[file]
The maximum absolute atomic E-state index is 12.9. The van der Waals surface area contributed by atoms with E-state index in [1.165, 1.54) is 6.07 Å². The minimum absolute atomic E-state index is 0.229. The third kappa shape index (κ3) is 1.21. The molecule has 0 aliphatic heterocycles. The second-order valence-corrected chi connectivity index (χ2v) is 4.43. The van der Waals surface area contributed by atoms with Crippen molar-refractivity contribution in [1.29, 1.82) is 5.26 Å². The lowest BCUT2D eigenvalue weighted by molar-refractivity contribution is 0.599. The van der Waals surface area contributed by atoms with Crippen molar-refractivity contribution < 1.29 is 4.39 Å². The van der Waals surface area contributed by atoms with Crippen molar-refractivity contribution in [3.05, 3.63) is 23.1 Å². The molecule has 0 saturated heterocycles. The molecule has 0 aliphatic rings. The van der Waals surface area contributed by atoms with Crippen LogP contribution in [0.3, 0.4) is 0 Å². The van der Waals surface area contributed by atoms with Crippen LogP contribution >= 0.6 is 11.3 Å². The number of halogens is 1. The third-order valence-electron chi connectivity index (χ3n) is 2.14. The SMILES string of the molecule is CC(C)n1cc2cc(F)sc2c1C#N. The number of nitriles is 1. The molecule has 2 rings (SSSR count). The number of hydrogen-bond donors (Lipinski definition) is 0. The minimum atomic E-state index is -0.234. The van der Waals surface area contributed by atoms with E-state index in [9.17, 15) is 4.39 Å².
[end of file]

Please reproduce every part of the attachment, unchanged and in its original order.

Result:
The maximum absolute atomic E-state index is 12.9. The van der Waals surface area contributed by atoms with E-state index in [1.165, 1.54) is 6.07 Å². The minimum absolute atomic E-state index is 0.229. The third kappa shape index (κ3) is 1.21. The molecule has 0 aliphatic heterocycles. The second-order valence-corrected chi connectivity index (χ2v) is 4.43. The van der Waals surface area contributed by atoms with Crippen molar-refractivity contribution in [1.29, 1.82) is 5.26 Å². The lowest BCUT2D eigenvalue weighted by molar-refractivity contribution is 0.599. The van der Waals surface area contributed by atoms with Crippen molar-refractivity contribution < 1.29 is 4.39 Å². The van der Waals surface area contributed by atoms with Crippen molar-refractivity contribution in [3.05, 3.63) is 23.1 Å². The molecule has 0 saturated heterocycles. The molecule has 0 aliphatic rings. The van der Waals surface area contributed by atoms with Crippen LogP contribution in [0.3, 0.4) is 0 Å². The van der Waals surface area contributed by atoms with Crippen LogP contribution >= 0.6 is 11.3 Å². The number of halogens is 1. The third-order valence-electron chi connectivity index (χ3n) is 2.14. The SMILES string of the molecule is CC(C)n1cc2cc(F)sc2c1C#N. The number of nitriles is 1. The molecule has 2 rings (SSSR count). The number of hydrogen-bond donors (Lipinski definition) is 0. The minimum atomic E-state index is -0.234. The van der Waals surface area contributed by atoms with E-state index in [9.17, 15) is 4.39 Å².